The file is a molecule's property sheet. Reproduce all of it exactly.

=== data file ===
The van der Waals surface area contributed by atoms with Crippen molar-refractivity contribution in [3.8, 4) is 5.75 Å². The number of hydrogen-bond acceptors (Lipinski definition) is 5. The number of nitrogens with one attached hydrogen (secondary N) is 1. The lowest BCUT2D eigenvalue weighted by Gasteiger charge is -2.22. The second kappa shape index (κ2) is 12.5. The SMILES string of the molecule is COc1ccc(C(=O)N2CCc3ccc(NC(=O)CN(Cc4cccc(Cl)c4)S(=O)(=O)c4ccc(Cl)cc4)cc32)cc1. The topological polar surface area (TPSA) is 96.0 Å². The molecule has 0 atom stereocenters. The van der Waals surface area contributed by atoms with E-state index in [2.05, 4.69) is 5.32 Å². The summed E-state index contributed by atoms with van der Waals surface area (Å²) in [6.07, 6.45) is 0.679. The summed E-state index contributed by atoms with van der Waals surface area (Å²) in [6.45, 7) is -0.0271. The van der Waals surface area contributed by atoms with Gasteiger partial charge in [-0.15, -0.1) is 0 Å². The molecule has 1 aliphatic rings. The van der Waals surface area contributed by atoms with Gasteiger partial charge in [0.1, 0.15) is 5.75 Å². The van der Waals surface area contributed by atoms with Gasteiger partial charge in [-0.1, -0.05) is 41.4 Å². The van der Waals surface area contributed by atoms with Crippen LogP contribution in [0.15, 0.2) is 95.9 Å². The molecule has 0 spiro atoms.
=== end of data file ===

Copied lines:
The van der Waals surface area contributed by atoms with Crippen molar-refractivity contribution in [3.8, 4) is 5.75 Å². The number of hydrogen-bond acceptors (Lipinski definition) is 5. The number of nitrogens with one attached hydrogen (secondary N) is 1. The lowest BCUT2D eigenvalue weighted by Gasteiger charge is -2.22. The second kappa shape index (κ2) is 12.5. The SMILES string of the molecule is COc1ccc(C(=O)N2CCc3ccc(NC(=O)CN(Cc4cccc(Cl)c4)S(=O)(=O)c4ccc(Cl)cc4)cc32)cc1. The topological polar surface area (TPSA) is 96.0 Å². The molecule has 0 atom stereocenters. The van der Waals surface area contributed by atoms with E-state index in [2.05, 4.69) is 5.32 Å². The summed E-state index contributed by atoms with van der Waals surface area (Å²) in [6.07, 6.45) is 0.679. The summed E-state index contributed by atoms with van der Waals surface area (Å²) in [6.45, 7) is -0.0271. The van der Waals surface area contributed by atoms with Gasteiger partial charge in [-0.15, -0.1) is 0 Å². The molecule has 1 aliphatic rings. The van der Waals surface area contributed by atoms with Gasteiger partial charge in [0.1, 0.15) is 5.75 Å². The van der Waals surface area contributed by atoms with Gasteiger partial charge in [-0.1, -0.05) is 41.4 Å². The van der Waals surface area contributed by atoms with Crippen LogP contribution in [0.15, 0.2) is 95.9 Å². The molecule has 0 spiro atoms.